Stephenson builds quickly at Binghamton

Coach has Bearcats atop America East in 3rd year

Men's notebook

College Lacrosse

April 15, 2004|By Jeff Zrebiec | Jeff Zrebiec,SUN STAFF

Richie Meade has gotten - and deserved - a lot of attention for guiding a turnaround at Navy this season.

But another candidate for national Coach of the Year is emerging in an unlikely place.

Nearly 300 miles north of Annapolis in New York state, former Dulaney High and Towson State standout Ed Stephenson has built a program from scratch at Binghamton University. In just their third year of varsity play, the Bearcats are playing well beyond their age.

A team with one senior, no juniors and no full-time assistant coach sits atop America East after a 5-4 upset of preseason favorite UMBC last week. Entering a crucial game with Quinnipiac on Saturday, the Bobcats are 3-0 in the league, 5-4 overall.

"I worked with some great programs and learned from some of the best coaches on how to build a program," said Stephenson, who was an assistant at Hobart, Towson State, UMBC and Gilman. "You're not going to get the kids that Hopkins and Maryland might get, so you have to have an eye for kids who fly under the radar a little bit."

He has had to recruit unconventionally, too.

Rather than giving the coach a year to recruit, like St. John's is doing before lacrosse becomes a varsity sport there next year, Binghamton accelerated its plans to start a varsity team in 2002 so America East would retain the required number of teams to keep its automatic bid.

Before his team's inaugural Division I season that year, Stephenson posted signs in the school cafeteria asking anybody with high school lacrosse experience to come out

The Bearcats were 1-8 that season, but with a year of recruiting, improved to 4-8 in 2003.

"We're right on track to where we want to be," said Stephenson.

Future site for rivalry?

Maryland and Johns Hopkins officials said this week that M&T Bank Stadium, the host of the 2003 and 2004 NCAA final fours, was considered as a site for the 100th game between the schools, which will be played Saturday at Hopkins' Homewood Field.

The game at the 10,000-capacity stadium has been sold out since early Tuesday, but there is still heavy demand for tickets.

"We talked a little bit about [playing at M&T Bank], but we just couldn't work it out," said Hopkins athletic director Tom Calder. "Next year, when we go down to Maryland, if there are 18,000 people there, then it's something we've really, really got to consider."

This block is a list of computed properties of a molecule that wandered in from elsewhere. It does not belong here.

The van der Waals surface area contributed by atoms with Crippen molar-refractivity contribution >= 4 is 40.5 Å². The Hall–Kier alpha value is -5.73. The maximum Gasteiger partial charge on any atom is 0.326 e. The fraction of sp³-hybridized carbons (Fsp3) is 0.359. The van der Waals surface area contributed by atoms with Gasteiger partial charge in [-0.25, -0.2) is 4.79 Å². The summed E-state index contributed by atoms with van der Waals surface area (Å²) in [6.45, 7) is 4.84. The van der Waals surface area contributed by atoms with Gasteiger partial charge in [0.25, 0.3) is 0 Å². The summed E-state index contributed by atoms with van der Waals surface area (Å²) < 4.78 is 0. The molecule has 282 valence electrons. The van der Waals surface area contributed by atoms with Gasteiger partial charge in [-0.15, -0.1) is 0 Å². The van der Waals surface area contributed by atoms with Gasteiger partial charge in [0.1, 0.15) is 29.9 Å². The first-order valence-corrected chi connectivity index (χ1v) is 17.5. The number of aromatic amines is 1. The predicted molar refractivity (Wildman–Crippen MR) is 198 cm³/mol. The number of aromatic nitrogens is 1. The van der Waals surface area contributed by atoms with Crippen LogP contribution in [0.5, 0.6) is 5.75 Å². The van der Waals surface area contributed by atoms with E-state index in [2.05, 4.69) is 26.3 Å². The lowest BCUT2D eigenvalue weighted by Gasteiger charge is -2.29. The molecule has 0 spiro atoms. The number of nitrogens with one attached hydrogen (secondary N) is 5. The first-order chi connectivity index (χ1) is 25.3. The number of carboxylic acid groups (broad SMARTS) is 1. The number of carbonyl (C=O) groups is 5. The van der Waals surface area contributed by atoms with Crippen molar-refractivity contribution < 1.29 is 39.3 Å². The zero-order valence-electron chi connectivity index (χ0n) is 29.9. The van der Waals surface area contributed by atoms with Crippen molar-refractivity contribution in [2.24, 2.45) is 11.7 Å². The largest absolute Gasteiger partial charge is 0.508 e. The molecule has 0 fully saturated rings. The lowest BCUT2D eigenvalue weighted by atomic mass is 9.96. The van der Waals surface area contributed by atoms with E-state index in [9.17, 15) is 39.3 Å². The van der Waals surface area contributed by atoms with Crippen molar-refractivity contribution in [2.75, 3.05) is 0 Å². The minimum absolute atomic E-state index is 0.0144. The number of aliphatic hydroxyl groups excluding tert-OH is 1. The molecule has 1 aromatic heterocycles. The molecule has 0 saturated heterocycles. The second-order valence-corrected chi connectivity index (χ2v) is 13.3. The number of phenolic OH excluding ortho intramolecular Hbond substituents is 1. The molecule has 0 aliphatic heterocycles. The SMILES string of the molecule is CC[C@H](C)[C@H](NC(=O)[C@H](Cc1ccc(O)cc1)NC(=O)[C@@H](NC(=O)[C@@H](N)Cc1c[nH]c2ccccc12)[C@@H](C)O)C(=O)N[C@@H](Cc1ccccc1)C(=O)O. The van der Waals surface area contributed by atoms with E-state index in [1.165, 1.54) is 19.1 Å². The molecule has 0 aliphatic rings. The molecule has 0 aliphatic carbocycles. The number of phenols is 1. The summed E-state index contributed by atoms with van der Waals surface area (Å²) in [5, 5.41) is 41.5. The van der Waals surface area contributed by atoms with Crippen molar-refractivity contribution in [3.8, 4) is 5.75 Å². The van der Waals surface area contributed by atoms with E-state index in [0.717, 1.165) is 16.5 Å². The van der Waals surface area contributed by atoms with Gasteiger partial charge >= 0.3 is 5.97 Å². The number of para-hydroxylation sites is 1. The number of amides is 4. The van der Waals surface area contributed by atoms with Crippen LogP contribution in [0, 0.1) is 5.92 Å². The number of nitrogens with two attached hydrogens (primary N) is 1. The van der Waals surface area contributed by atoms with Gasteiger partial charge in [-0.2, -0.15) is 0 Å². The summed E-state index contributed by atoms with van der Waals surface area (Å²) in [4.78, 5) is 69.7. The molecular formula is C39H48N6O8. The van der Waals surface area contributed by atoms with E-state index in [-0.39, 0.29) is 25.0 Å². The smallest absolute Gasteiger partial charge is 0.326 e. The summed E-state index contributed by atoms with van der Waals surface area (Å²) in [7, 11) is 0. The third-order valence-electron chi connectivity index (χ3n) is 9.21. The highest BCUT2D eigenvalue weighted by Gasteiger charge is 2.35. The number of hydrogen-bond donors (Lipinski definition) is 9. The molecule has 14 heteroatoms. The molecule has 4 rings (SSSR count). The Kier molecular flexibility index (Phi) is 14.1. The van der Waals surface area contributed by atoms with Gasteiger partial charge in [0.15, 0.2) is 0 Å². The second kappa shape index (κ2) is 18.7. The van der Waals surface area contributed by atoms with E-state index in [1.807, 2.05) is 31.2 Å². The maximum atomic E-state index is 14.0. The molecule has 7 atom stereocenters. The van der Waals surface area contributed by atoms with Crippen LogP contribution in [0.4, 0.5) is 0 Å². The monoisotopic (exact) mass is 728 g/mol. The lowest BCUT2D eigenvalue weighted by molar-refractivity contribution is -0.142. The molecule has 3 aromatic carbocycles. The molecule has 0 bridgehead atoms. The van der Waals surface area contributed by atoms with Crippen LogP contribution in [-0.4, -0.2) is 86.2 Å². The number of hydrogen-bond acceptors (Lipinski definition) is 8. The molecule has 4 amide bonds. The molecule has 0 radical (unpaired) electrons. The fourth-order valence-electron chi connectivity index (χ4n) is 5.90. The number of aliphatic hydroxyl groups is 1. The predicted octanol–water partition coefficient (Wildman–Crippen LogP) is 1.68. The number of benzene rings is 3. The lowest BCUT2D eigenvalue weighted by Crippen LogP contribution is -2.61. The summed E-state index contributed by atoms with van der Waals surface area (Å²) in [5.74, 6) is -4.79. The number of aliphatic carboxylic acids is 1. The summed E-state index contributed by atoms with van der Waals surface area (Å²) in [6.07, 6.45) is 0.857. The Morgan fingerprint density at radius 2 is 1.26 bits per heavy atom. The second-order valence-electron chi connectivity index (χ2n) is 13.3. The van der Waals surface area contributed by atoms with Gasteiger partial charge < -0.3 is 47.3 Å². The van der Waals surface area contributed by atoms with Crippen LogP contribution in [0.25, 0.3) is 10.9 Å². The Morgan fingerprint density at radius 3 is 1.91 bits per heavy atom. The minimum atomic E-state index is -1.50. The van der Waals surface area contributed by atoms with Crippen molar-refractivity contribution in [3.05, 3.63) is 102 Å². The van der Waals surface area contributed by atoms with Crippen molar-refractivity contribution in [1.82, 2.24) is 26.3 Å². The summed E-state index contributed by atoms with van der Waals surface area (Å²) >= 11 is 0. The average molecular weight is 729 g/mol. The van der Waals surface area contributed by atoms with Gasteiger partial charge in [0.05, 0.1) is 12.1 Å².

UVa., Duke in trouble

Believe it or not, the game with the most impact this weekend will not be at Homewood Field. It will be in Charlottesville, Va., where No. 16 Virginia hosts No. 11 Duke.

A loss to the Blue Devils would eliminate the Cavaliers from contention for the NCAA tournament, which requires teams to have a .500 record while playing a minimum of 10 games.

Virginia (3-6) will need to win its remaining four games - starting with Duke and including two games in the Atlantic Coast Conference tournament - to even be eligible for tournament consideration.

If not, it will become the first team since Cornell (1971-72), to win a national championship and not make the tournament the following year.

For Duke (4-5), loser of four straight, the situation is not as dire, but it's close. Along with Virginia, the Blue Devils have the ACC tournament on their schedule, and then games with No. 8 Army and No. 18 Denver.

A loss to the Cavaliers, followed by a defeat in the ACC tournament semifinals, in which Duke's opponent will be either No. 4 Maryland or No. 6 North Carolina, would eliminate the Blue Devils from NCAA tournament contention.


Matchup: No. 4 Maryland (8-1) vs. No. 1 Johns Hopkins (7-1) in 100th meeting in the series

Site: Homewood Field

When: Saturday, 8 p.m.

TV: Ch. 2

Series: Hopkins leads 62-36-1

Tickets: Sold out

The week ahead

No. 1 J. Hopkins (7-1)

Schedule: vs. No. 4 Maryland, Saturday, 8 p.m.

Skinny: Blue Jays coach Dave Pietramala can say 100 times that Saturday is just another big game, but it is hard to believe him. Hopkins' specialty units (man-up, man-down, faceoff) will go a long way in deciding this game.

Loyola (3-4)

Schedule: vs. No. 7 Georgetown, Saturday, 1 p.m.

Skinny: The Greyhounds must beat Georgetown to keep NCAA hopes alive. Some payback is in order, too. The Hoyas have beaten Loyola by a combined 29-11 the past two meetings.

No. 4 Maryland (8-1)

Schedule: at No. 1 Hopkins, Saturday, 8 p.m.

Skinny: Hopkins' opponents have played "stall ball" in recent weeks to slow down the Jays. What will Terps coach Dave Cottle, one of lacrosse's premier tacticians, have up his sleeve?

Mount St. Mary's (3-6)

Schedule: vs. Penn State, Saturday, 2 p.m.

Skinny: The Mountaineers and Nittany Lions have something in common: They both made the NCAAs last season. But injuries and inconsistency have all but ruled out return trips.

No. 2 Navy (8-1)

Schedule: vs. Lehigh, tomorrow, 4 p.m.; vs. Holy Cross, Sunday, 2 p.m.

Skinny: If the Mids beat Lehigh and Holy Cross, they'll take the Patriot League regular-season crown and stay at home in the conference tournament. It sure is tempting to look ahead to Hopkins (April 24), though.

No. 12 Towson (5-3)

Schedule: at Hofstra, Saturday, 7:30 p.m.

Skinny: Tony Seaman's Tigers historically don't play well in Hempstead, N.Y., but Hofstra has been a shell of its old self this season. What will red-hot Jonathan Engelke have in store for his homecoming?

UMBC (4-4)

Schedule: at No. 6 North Carolina, Saturday, 1 p.m.

Skinny: The Retrievers have been up-and-down, but there have been constants. Pat Muston is one of the best faceoff men in the country, Drew Westervelt is an emerging star, and Brendan Mundorf is a reliable goal scorer.

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